Mr. Speaker, I respect the hon. member's question. Certainly any act that advocates on behalf of victims is noble. Any act that would put the well-being of women and children first and foremost is absolutely to be commended.
However, there are allowances made within this bill that would in fact allow people off with very small fines or penalties after committing extremely heinous crimes. I would also like to add that if the member opposite and his colleagues are interested in the well-being of victims, it probably would have been a good idea to consult with them in the creation of this bill. That was not adequately done.
View Rachael Harder Profile
CPC (AB)
View Rachael Harder Profile
2019-06-19 19:58 [p.29434]
Mr. Speaker, Conservatives have always had a policy of standing up for victims and placing them as our first priority. We have always had a policy of advocating for Canadians who live everyday lives. We have always had a policy of making sure that our justice system is strengthened and that the most vulnerable among us are advocated for. We will continue that legacy when we form government in October.
View Rachael Harder Profile
CPC (AB)
View Rachael Harder Profile
2019-06-19 19:59 [p.29434]
Mr. Speaker, certainly when this bill was first brought forward, terrorism and genocide were included within hybridization. However, due to pressure that was applied by the Conservative members in this House as well as by members of the Canadian public, the Liberals did walk those two back, so I will give them credit for that.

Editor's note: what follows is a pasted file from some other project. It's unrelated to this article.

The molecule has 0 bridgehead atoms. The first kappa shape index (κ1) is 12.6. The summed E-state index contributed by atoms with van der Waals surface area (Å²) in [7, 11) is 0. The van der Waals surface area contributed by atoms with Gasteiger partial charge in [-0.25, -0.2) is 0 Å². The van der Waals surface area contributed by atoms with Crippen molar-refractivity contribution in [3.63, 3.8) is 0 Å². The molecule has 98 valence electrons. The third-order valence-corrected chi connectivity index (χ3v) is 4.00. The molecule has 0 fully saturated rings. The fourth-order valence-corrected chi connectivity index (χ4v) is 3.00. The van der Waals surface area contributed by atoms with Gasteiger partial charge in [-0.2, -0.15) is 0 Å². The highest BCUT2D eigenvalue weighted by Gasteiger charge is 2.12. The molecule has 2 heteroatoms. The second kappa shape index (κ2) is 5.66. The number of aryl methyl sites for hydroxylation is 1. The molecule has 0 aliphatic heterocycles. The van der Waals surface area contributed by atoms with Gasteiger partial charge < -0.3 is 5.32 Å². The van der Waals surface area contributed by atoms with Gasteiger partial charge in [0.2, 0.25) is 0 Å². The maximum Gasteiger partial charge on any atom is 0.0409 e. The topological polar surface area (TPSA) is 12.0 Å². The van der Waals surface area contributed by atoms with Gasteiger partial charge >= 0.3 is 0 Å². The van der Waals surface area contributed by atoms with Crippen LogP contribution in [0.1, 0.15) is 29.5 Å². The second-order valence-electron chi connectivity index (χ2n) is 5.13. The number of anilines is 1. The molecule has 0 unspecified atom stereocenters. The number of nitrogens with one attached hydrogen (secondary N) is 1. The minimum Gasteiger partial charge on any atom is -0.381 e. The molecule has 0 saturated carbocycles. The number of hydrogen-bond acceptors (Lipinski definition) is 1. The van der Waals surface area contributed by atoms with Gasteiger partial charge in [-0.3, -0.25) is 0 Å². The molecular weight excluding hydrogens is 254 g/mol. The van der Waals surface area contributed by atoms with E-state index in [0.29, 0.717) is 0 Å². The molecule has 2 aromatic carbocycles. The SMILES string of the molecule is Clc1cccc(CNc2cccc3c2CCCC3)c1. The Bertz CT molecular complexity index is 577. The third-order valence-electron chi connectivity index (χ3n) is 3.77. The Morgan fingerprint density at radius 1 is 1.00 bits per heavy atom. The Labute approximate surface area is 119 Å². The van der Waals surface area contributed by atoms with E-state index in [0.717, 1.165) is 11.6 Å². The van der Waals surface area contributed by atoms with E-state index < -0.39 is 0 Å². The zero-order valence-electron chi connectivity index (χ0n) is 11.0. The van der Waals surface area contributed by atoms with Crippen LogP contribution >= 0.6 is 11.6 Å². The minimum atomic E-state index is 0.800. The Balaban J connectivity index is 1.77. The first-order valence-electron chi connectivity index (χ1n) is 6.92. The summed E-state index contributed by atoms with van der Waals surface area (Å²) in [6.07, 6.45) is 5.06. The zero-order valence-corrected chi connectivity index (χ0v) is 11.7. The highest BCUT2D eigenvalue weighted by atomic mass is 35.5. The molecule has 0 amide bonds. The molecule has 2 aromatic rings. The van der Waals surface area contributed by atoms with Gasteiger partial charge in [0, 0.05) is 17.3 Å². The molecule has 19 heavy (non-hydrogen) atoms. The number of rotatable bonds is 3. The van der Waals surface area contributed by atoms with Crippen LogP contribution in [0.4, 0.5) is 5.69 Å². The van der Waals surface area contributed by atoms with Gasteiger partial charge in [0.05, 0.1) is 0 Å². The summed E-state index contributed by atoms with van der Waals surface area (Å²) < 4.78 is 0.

View Rachael Harder Profile
CPC (AB)
View Rachael Harder Profile
2019-06-19 20:00 [p.29434]
Mr. Speaker, I think the bottom line is this: Those who find themselves elected in this place find themselves in a very honoured position and have every responsibility to stand up for the rights of victims first and foremost. Bill C-75 fails to do that.
View Rachael Harder Profile
CPC (AB)
View Rachael Harder Profile
2019-06-19 22:39 [p.29451]
Mr. Speaker, talking about consultation, interestingly, two weeks ago there were several hundred correctional officers who gathered on the lawn here on Parliament Hill to protest the current government and its decision to introduce a needle exchange program within the federal prisons. Officers would say they were not consulted on this decision and that they very much feel they have been put in harm's way by the installation of this program.
I am wondering if the hon. member could comment on this further and highlight the importance of consulting with those who are on the front lines, day in and day out.
View Rachael Harder Profile
CPC (AB)
View Rachael Harder Profile
2019-06-19 23:51 [p.29461]
Mr. Speaker, currently, correctional officers do not even have enough resources to allow prisoners out of their cells for two hours a day. How is the government going to ensure that the monetary resources are in place to ensure that these inmates can come out of their cells for four hours a day?
Some of these individuals are what we might call the worst of the worst. They have committed some very atrocious crimes. These individuals, then, need to be monitored during their time out of their cells, and correctional officers need to be kept safe during this time. Their security is put at risk in the process of them doing their job. What is the government going to do to ensure their safety and well-being, and where is the monetary investment?